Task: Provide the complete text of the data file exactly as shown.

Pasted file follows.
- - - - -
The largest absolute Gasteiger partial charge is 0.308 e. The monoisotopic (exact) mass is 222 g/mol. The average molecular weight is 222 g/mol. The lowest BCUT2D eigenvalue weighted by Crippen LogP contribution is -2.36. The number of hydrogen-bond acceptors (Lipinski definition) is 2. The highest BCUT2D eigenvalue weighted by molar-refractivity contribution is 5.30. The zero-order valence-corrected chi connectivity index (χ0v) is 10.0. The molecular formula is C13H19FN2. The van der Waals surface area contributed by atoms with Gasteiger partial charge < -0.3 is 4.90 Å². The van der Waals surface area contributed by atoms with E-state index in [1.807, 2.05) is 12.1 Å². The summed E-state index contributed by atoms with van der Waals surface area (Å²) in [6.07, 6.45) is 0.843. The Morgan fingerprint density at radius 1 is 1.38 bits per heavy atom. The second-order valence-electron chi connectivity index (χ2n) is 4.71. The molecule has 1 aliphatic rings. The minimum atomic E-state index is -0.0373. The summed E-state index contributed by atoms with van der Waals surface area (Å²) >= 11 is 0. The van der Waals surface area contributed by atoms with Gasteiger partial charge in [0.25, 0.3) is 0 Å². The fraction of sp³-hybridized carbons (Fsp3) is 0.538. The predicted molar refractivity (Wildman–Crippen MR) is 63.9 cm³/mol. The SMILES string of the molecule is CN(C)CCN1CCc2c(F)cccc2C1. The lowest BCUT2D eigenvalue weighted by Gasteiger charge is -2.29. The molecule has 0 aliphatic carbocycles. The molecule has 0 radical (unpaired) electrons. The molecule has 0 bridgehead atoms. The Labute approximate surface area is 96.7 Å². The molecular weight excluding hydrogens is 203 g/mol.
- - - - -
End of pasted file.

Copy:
The largest absolute Gasteiger partial charge is 0.308 e. The monoisotopic (exact) mass is 222 g/mol. The average molecular weight is 222 g/mol. The lowest BCUT2D eigenvalue weighted by Crippen LogP contribution is -2.36. The number of hydrogen-bond acceptors (Lipinski definition) is 2. The highest BCUT2D eigenvalue weighted by molar-refractivity contribution is 5.30. The zero-order valence-corrected chi connectivity index (χ0v) is 10.0. The molecular formula is C13H19FN2. The van der Waals surface area contributed by atoms with Gasteiger partial charge < -0.3 is 4.90 Å². The van der Waals surface area contributed by atoms with E-state index in [1.807, 2.05) is 12.1 Å². The summed E-state index contributed by atoms with van der Waals surface area (Å²) in [6.07, 6.45) is 0.843. The Morgan fingerprint density at radius 1 is 1.38 bits per heavy atom. The second-order valence-electron chi connectivity index (χ2n) is 4.71. The molecule has 1 aliphatic rings. The minimum atomic E-state index is -0.0373. The summed E-state index contributed by atoms with van der Waals surface area (Å²) >= 11 is 0. The van der Waals surface area contributed by atoms with Gasteiger partial charge in [0.25, 0.3) is 0 Å². The fraction of sp³-hybridized carbons (Fsp3) is 0.538. The predicted molar refractivity (Wildman–Crippen MR) is 63.9 cm³/mol. The SMILES string of the molecule is CN(C)CCN1CCc2c(F)cccc2C1. The lowest BCUT2D eigenvalue weighted by Gasteiger charge is -2.29. The molecule has 0 aliphatic carbocycles. The molecule has 0 radical (unpaired) electrons. The molecule has 0 bridgehead atoms. The Labute approximate surface area is 96.7 Å². The molecular weight excluding hydrogens is 203 g/mol.